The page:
5-1 Light bulbs in series, with an ammeter (A) in the circuit.
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70 Direct-Current Circuit Analysis
This is true in any series dc circuit, no matter what the components actually are, and regardless of whether or not they all have the same resistance. If the bulbs in Fig. 5-1 had different resistances, some of them would consume more power than others. In case one of the bulbs in Fig. 5-1 burns out, and its socket is then shorted out instead of filled with a replacement bulb, the current through the whole chain will increase, because the overall resistance of the string will go down. This will force each of the remaining bulbs to carry more current, and pretty soon another bulb would burn out because of the excessive current. If it, too, were replaced with a short circuit, the current would be increased still further. A third bulb would blow out almost right away thereafter.
Voltages across Series Resistances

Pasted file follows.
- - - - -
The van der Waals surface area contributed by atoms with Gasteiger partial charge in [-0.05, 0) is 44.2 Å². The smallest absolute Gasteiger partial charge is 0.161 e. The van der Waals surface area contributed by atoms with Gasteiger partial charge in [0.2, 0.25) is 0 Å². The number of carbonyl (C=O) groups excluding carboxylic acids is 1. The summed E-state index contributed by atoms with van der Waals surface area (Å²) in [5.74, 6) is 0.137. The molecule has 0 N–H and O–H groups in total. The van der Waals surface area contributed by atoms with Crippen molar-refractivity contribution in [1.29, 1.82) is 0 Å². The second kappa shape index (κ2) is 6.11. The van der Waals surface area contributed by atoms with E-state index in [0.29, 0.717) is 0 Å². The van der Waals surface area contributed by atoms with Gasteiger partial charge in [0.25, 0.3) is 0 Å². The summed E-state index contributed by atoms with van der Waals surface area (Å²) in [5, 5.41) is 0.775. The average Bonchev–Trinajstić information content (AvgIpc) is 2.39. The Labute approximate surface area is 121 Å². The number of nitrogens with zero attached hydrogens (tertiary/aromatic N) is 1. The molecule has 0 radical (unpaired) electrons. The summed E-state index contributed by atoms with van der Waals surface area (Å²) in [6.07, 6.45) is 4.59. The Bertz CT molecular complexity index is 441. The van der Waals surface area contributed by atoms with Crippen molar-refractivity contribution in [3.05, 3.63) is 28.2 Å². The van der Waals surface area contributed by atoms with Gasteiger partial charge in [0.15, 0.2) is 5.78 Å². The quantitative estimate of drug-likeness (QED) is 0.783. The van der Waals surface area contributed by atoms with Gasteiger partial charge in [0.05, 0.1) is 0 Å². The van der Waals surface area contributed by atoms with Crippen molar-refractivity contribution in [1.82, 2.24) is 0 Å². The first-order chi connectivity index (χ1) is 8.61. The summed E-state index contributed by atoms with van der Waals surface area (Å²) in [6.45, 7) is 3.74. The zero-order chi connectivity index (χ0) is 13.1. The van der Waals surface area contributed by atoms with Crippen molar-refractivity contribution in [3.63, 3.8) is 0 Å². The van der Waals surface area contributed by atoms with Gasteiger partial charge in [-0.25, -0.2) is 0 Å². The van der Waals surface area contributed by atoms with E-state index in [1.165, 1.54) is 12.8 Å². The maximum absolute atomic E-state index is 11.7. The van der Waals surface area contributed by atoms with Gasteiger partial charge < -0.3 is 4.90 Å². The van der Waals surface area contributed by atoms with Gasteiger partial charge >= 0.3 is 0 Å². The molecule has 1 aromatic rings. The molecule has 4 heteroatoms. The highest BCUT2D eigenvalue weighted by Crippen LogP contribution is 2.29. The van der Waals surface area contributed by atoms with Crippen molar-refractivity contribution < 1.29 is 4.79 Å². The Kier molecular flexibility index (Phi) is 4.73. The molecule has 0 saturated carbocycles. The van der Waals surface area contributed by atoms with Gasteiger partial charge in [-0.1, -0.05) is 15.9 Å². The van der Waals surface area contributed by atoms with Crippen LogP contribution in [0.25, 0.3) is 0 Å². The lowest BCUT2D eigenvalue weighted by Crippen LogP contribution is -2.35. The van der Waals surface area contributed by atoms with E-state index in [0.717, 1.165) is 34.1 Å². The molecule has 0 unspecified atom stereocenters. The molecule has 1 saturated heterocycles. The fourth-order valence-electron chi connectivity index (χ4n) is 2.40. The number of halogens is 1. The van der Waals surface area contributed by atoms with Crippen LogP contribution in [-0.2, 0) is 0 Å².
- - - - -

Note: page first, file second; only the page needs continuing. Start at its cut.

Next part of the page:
The bulbs in the string of Fig. 5-1, being all the same, each get the same amount of voltage from the source. If there are a dozen bulbs in a 120-V circuit, each bulb has a potential difference of 10 V across it. This will remain true even if the bulbs are replaced with brighter or dimmer ones, as long as all the bulbs in the string are identical. Look at the schematic diagram of Fig. 5-2. Each resistor carries the same current. Each resistance Rn has a potential difference En across it equal to the product of the current and the resistance of that particular resistor. The voltages En are in series, like cells in a battery, so they add together. What if the voltages across all the resistors added up to something more or less than the supply voltage, E Then there would have to be a phantom EMF someplace, adding or taking away voltage. But that s impossible. Voltage cannot come out of nowhere! Look at this another way. The voltmeter V in Fig. 5-2 shows the voltage E of the battery, because the meter is hooked up across the battery. The voltmeter V also shows the sum of the voltages En across the set of resistances, because it s connected across the whole combination. The meter says the same thing whether you think of it as measuring the battery voltage E or as measuring the sum of the voltages En across the series combination of resistances. Therefore, E is equal to the sum of the voltages En. How do you find the voltage across any particular resistance Rn in a circuit like the one in Fig. 5-2 Remember Ohm s Law for finding voltage: E = IR. Remember, too, that you must use volts, ohms, and amperes when making calculations. In order to find the current in the circuit, I, you need to know the total resistance and the supply voltage; then I = E/R. First find the current in the whole circuit; then find the voltage across any particular resistor.